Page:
From Dallisgrass to Leyland Cypress

Q: My home was a rental for 15 years. When I actually moved in here a few years ago, I noted that dallisgrass had taken over the front lawn. I first plied a little trowel and hand hoe – neither of which made a dent, of course. I eventually graduated to using a large, pointed shovel upon which all 110 pounds of me jumped with both feet, attempting to dig it out – unfortunately, this didn’t dent the insidious stuff, either.
My husband then applied a commercial weed killer and allowed it to work. We then had the entire yard deeply rototilled and planted new grass from seed, which came up healthy and looked lovely – until the dallisgrass returned. Attempts at digging it out are futile. We applied commercial weed killer again; however, our lawn clearly looks blighted. We have read that over seeding is one way to combat the nasty stuff, which we’ll try after the weed killer has had time to do its job.
Are we on the right path, or do you have any other suggestions for us?
– Nancy Chattle, Winnetka
A: Dallisgrass, named after a 19th-century American farmer named A.T. Dallis, may best be described as crabgrass with rhizomes. Dallisgrass is easily identified by its square-edged seedheads, which resemble those plastic lanyards you made at summer camp. Like crabgrass, dallisgrass germinates and proliferates when the weather warms. Crabgrass, however, is an annual weed, which means that it dies completely with the onset of cold nights in late fall. In order to control crabgrass, you need only apply pre-emergent herbicide as soon as winter is over.
Dallisgrass, on the other hand, has perennial, fleshy roots known as rhizomes. Dallisgrass persists from year to year so that, to be eradicated, it must be dug up or sprayed. Still, it is advisable to use pre-emergent herbicide each spring to keep dallisgrass from returning to your property. If you do see dallisgrass start to grow again here or there, pull or spray it immediately before rhizomes or flowers (and seeds) can form.
You might want to consider planting an aggressive lawn grass such as rhizomatous fescue, Bermuda or Kikuyu, any of which could eventually outgrow dallisgrass. Keep in mind that dallisgrass is purposely seeded by ranchers as a pasture or forage crop. So, if you decided to turn your yard exclusively into dallisgrass, you could use a pet sheep instead of a lawnmower to keep it trimmed.
Q: My leyland cypress trees (Cupressocyparis leylandii) are dying. Is there something I can do to save these trees? I planted them as a screen because they are very fast- growing and tall enough to screen my back yard from the apartment building behind my house. If these trees die and Leyland cypress are subject to some killing disease, what can I plant to replace them? I need a fast-growing plant, 20 to 30 feet tall, but not something that will take up a lot of space, more vertical than wide. Any suggestions?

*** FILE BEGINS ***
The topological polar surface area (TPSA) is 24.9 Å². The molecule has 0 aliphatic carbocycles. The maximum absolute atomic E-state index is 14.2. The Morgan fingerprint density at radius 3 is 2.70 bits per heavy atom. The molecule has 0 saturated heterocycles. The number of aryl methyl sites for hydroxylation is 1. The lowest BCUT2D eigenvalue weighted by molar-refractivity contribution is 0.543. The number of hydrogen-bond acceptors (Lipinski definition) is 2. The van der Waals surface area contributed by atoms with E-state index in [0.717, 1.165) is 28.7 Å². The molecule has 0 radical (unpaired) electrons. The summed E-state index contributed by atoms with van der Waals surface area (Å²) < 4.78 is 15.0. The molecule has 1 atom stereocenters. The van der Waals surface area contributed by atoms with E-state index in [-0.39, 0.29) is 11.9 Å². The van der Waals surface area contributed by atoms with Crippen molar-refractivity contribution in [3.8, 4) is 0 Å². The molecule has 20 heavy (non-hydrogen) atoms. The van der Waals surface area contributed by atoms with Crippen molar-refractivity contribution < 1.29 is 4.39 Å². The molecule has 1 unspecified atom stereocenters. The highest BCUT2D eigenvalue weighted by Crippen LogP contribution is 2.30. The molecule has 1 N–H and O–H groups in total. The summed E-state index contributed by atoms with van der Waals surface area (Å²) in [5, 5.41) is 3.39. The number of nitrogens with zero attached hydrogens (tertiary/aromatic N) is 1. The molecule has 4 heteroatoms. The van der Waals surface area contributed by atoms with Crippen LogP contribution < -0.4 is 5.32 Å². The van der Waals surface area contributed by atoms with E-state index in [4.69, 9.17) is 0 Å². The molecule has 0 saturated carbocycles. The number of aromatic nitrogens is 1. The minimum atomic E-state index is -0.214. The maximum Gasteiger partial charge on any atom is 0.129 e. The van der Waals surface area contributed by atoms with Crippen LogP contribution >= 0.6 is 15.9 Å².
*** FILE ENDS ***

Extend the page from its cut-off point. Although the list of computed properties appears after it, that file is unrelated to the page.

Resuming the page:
– William Langham, Van Nuys
A: There is no tree more beautiful than the Leyland cypress. It has a perfect pyramidal shape and flat, lustrous blue-green foliage. It grows five feet a year, reaching more than 60 feet at maturity. As a bonus, it never needs to be pruned. There is just one problem: In southern California, it seldom lives more than eight or 10 years, and it may die in half that time or less. The disease agent is a fungus that produces lesions or cankers on the bark, leading to dieback of stems. Where stems begin to die, they should be cut an inch or two below the blighted area. Disinfect pruning shears between cuts with rubbing alcohol or a 10 percent chlorine bleach solution (1 part bleach, 9 parts water).
It is best to prune now, during the dry season, because spores of the fungus are easily splashed onto cut surfaces during rainy weather.
Leyland cypress trees become sick due to stress. Too much or not enough water are equally dangerous to their health, although they do have a reputation for drought tolerance – I once saw a magnificent 50-foot Leyland cypress tree at the Peter Pitchess Honor Ranch in Castaic. This remarkable specimen was not growing in an irrigated landscape and seemed to thrive on neglect, although I did see it getting soaked, courtesy of a hose, from time to time.
To quickly create a tall hedge, I would plant yew pine (Podocarpus gracilior), Carolina cherry (Prunus caroliniana), white paperbark (Melaleuca quinquenervia) or Indian laurel fig (Ficus nitida). Be aware that any of these could lift up adjacent paved surfaces – the Ficus will definitely do so and therefore must be at least 30 feet from all sidewalks, driveways, patios and pool decks.
TIP OF THE WEEK: Consider planting bamboo as an alternative to trees where a tall screen along your property line is desired. Make sure you select noninvasive, clumping types as opposed to running bamboo varieties. To becoming acquainted with the various kinds of bamboo and their care, browse the Web site at

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